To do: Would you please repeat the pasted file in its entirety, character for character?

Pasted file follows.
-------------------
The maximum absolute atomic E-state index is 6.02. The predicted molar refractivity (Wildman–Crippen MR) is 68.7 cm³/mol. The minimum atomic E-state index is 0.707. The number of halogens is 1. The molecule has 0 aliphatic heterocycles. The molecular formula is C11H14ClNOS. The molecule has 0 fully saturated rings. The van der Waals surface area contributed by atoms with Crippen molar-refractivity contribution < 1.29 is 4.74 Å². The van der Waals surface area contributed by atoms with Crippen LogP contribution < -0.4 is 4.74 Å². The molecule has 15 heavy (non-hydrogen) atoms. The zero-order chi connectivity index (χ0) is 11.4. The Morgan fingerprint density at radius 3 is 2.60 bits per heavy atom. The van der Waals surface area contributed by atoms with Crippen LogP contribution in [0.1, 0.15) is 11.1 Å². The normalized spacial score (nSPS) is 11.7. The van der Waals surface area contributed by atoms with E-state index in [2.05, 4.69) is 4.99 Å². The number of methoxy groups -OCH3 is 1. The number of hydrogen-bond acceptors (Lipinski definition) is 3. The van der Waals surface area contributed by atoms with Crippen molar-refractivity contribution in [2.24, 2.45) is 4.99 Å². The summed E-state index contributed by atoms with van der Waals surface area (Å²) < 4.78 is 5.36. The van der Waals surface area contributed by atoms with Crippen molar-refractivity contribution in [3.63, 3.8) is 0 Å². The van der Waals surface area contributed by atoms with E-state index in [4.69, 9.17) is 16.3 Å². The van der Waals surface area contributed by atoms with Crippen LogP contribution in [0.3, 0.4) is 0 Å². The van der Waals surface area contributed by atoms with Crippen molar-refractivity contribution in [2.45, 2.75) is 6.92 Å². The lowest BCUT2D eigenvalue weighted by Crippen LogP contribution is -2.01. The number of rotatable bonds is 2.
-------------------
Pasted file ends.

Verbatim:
The maximum absolute atomic E-state index is 6.02. The predicted molar refractivity (Wildman–Crippen MR) is 68.7 cm³/mol. The minimum atomic E-state index is 0.707. The number of halogens is 1. The molecule has 0 aliphatic heterocycles. The molecular formula is C11H14ClNOS. The molecule has 0 fully saturated rings. The van der Waals surface area contributed by atoms with Crippen molar-refractivity contribution < 1.29 is 4.74 Å². The van der Waals surface area contributed by atoms with Crippen LogP contribution < -0.4 is 4.74 Å². The molecule has 15 heavy (non-hydrogen) atoms. The zero-order chi connectivity index (χ0) is 11.4. The Morgan fingerprint density at radius 3 is 2.60 bits per heavy atom. The van der Waals surface area contributed by atoms with Crippen LogP contribution in [0.1, 0.15) is 11.1 Å². The normalized spacial score (nSPS) is 11.7. The van der Waals surface area contributed by atoms with E-state index in [2.05, 4.69) is 4.99 Å². The number of methoxy groups -OCH3 is 1. The number of hydrogen-bond acceptors (Lipinski definition) is 3. The van der Waals surface area contributed by atoms with Crippen molar-refractivity contribution in [2.24, 2.45) is 4.99 Å². The summed E-state index contributed by atoms with van der Waals surface area (Å²) < 4.78 is 5.36. The van der Waals surface area contributed by atoms with Crippen molar-refractivity contribution in [3.63, 3.8) is 0 Å². The van der Waals surface area contributed by atoms with E-state index in [4.69, 9.17) is 16.3 Å². The van der Waals surface area contributed by atoms with Crippen LogP contribution in [0.3, 0.4) is 0 Å². The van der Waals surface area contributed by atoms with Crippen molar-refractivity contribution in [2.45, 2.75) is 6.92 Å². The lowest BCUT2D eigenvalue weighted by Crippen LogP contribution is -2.01. The number of rotatable bonds is 2.